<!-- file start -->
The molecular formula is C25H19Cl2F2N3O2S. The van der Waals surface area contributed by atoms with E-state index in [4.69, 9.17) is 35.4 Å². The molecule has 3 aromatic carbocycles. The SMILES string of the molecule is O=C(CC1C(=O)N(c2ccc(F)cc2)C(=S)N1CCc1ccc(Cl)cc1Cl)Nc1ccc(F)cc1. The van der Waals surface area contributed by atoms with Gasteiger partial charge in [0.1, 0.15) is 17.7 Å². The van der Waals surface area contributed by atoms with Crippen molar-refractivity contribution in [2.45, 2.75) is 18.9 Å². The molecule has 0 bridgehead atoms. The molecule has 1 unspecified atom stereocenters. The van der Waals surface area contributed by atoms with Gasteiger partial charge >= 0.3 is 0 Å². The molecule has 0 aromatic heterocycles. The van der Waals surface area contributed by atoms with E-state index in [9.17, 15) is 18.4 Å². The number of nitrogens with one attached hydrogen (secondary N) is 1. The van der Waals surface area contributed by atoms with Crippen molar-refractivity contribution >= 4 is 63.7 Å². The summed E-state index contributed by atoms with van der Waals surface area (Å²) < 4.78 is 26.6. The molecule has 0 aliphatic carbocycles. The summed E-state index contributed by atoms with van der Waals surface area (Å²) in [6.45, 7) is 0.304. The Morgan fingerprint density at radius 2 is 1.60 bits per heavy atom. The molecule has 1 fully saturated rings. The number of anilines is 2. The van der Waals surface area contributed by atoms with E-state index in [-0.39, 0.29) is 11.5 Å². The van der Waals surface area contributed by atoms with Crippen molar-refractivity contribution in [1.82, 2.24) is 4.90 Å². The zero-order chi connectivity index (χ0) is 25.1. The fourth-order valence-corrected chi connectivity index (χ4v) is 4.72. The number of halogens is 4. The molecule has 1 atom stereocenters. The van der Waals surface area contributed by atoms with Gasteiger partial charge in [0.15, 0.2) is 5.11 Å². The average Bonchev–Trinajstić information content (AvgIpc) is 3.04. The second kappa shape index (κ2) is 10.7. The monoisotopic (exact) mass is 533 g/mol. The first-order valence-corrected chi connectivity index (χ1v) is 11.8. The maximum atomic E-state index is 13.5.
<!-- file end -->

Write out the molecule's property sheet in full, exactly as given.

The molecular formula is C25H19Cl2F2N3O2S. The van der Waals surface area contributed by atoms with E-state index in [4.69, 9.17) is 35.4 Å². The molecule has 3 aromatic carbocycles. The SMILES string of the molecule is O=C(CC1C(=O)N(c2ccc(F)cc2)C(=S)N1CCc1ccc(Cl)cc1Cl)Nc1ccc(F)cc1. The van der Waals surface area contributed by atoms with Gasteiger partial charge in [0.1, 0.15) is 17.7 Å². The van der Waals surface area contributed by atoms with Crippen molar-refractivity contribution in [2.45, 2.75) is 18.9 Å². The molecule has 0 bridgehead atoms. The molecule has 1 unspecified atom stereocenters. The van der Waals surface area contributed by atoms with Gasteiger partial charge >= 0.3 is 0 Å². The molecule has 0 aromatic heterocycles. The van der Waals surface area contributed by atoms with E-state index in [9.17, 15) is 18.4 Å². The number of nitrogens with one attached hydrogen (secondary N) is 1. The van der Waals surface area contributed by atoms with Crippen molar-refractivity contribution >= 4 is 63.7 Å². The summed E-state index contributed by atoms with van der Waals surface area (Å²) < 4.78 is 26.6. The molecule has 0 aliphatic carbocycles. The summed E-state index contributed by atoms with van der Waals surface area (Å²) in [6.45, 7) is 0.304. The Morgan fingerprint density at radius 2 is 1.60 bits per heavy atom. The molecule has 1 fully saturated rings. The number of anilines is 2. The van der Waals surface area contributed by atoms with E-state index in [-0.39, 0.29) is 11.5 Å². The van der Waals surface area contributed by atoms with Crippen molar-refractivity contribution in [1.82, 2.24) is 4.90 Å². The zero-order chi connectivity index (χ0) is 25.1. The fourth-order valence-corrected chi connectivity index (χ4v) is 4.72. The number of halogens is 4. The molecule has 1 atom stereocenters. The van der Waals surface area contributed by atoms with Gasteiger partial charge in [0.15, 0.2) is 5.11 Å². The average Bonchev–Trinajstić information content (AvgIpc) is 3.04. The second kappa shape index (κ2) is 10.7. The monoisotopic (exact) mass is 533 g/mol. The first-order valence-corrected chi connectivity index (χ1v) is 11.8. The maximum atomic E-state index is 13.5.